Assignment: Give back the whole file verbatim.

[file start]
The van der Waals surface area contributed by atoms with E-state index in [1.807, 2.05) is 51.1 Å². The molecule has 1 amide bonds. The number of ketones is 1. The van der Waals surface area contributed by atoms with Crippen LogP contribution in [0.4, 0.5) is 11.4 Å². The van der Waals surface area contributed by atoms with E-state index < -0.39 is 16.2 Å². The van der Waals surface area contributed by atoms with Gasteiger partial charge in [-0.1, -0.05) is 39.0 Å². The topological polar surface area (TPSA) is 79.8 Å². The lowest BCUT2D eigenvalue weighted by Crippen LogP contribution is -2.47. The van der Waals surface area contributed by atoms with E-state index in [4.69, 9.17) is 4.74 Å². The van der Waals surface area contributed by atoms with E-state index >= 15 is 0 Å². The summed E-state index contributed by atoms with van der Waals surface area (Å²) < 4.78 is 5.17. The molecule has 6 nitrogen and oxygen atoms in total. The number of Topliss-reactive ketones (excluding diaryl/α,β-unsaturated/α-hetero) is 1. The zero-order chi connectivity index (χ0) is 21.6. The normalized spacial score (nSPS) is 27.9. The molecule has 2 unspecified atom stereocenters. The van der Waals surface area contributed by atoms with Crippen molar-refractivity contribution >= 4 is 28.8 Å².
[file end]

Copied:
The van der Waals surface area contributed by atoms with E-state index in [1.807, 2.05) is 51.1 Å². The molecule has 1 amide bonds. The number of ketones is 1. The van der Waals surface area contributed by atoms with Crippen LogP contribution in [0.4, 0.5) is 11.4 Å². The van der Waals surface area contributed by atoms with E-state index < -0.39 is 16.2 Å². The van der Waals surface area contributed by atoms with Gasteiger partial charge in [-0.1, -0.05) is 39.0 Å². The topological polar surface area (TPSA) is 79.8 Å². The lowest BCUT2D eigenvalue weighted by Crippen LogP contribution is -2.47. The van der Waals surface area contributed by atoms with E-state index in [4.69, 9.17) is 4.74 Å². The van der Waals surface area contributed by atoms with E-state index >= 15 is 0 Å². The summed E-state index contributed by atoms with van der Waals surface area (Å²) < 4.78 is 5.17. The molecule has 6 nitrogen and oxygen atoms in total. The number of Topliss-reactive ketones (excluding diaryl/α,β-unsaturated/α-hetero) is 1. The zero-order chi connectivity index (χ0) is 21.6. The normalized spacial score (nSPS) is 27.9. The molecule has 2 unspecified atom stereocenters. The van der Waals surface area contributed by atoms with Crippen molar-refractivity contribution >= 4 is 28.8 Å².